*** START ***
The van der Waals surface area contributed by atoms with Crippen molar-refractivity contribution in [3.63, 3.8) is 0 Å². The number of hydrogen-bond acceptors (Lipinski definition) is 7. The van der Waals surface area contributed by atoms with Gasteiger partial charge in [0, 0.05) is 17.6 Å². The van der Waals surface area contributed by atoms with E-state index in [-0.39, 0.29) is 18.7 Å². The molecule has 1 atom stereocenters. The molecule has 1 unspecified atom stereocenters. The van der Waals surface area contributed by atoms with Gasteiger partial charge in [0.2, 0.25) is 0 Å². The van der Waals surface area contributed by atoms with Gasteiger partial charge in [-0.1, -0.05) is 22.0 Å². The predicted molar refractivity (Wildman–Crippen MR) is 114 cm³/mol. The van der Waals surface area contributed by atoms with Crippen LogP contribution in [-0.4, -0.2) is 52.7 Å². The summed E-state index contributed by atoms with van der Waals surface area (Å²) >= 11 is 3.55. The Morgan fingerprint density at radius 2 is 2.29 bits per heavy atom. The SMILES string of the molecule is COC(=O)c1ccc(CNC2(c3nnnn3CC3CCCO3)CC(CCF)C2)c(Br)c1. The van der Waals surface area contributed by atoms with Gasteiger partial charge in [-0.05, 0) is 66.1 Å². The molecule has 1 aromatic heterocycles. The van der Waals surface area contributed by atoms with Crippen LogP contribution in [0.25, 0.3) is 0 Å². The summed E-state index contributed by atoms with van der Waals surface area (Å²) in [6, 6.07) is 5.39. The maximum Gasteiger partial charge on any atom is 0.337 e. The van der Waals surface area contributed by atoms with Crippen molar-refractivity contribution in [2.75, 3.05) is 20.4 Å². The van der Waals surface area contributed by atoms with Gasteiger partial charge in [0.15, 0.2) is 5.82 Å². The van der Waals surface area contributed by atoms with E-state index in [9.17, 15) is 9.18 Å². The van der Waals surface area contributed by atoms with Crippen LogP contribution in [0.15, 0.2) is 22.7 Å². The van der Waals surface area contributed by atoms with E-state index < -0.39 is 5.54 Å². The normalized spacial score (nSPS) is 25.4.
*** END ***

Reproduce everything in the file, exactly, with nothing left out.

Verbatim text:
The van der Waals surface area contributed by atoms with Crippen molar-refractivity contribution in [3.63, 3.8) is 0 Å². The number of hydrogen-bond acceptors (Lipinski definition) is 7. The van der Waals surface area contributed by atoms with Gasteiger partial charge in [0, 0.05) is 17.6 Å². The van der Waals surface area contributed by atoms with E-state index in [-0.39, 0.29) is 18.7 Å². The molecule has 1 atom stereocenters. The molecule has 1 unspecified atom stereocenters. The van der Waals surface area contributed by atoms with Gasteiger partial charge in [0.2, 0.25) is 0 Å². The van der Waals surface area contributed by atoms with Gasteiger partial charge in [-0.1, -0.05) is 22.0 Å². The predicted molar refractivity (Wildman–Crippen MR) is 114 cm³/mol. The van der Waals surface area contributed by atoms with Crippen LogP contribution in [-0.4, -0.2) is 52.7 Å². The summed E-state index contributed by atoms with van der Waals surface area (Å²) >= 11 is 3.55. The Morgan fingerprint density at radius 2 is 2.29 bits per heavy atom. The SMILES string of the molecule is COC(=O)c1ccc(CNC2(c3nnnn3CC3CCCO3)CC(CCF)C2)c(Br)c1. The van der Waals surface area contributed by atoms with Gasteiger partial charge in [-0.05, 0) is 66.1 Å². The molecule has 1 aromatic heterocycles. The van der Waals surface area contributed by atoms with Crippen LogP contribution in [0.25, 0.3) is 0 Å². The summed E-state index contributed by atoms with van der Waals surface area (Å²) in [6, 6.07) is 5.39. The maximum Gasteiger partial charge on any atom is 0.337 e. The van der Waals surface area contributed by atoms with Crippen molar-refractivity contribution in [2.75, 3.05) is 20.4 Å². The van der Waals surface area contributed by atoms with Gasteiger partial charge in [0.15, 0.2) is 5.82 Å². The van der Waals surface area contributed by atoms with E-state index in [9.17, 15) is 9.18 Å². The van der Waals surface area contributed by atoms with Crippen LogP contribution in [0.15, 0.2) is 22.7 Å². The van der Waals surface area contributed by atoms with E-state index < -0.39 is 5.54 Å². The normalized spacial score (nSPS) is 25.4.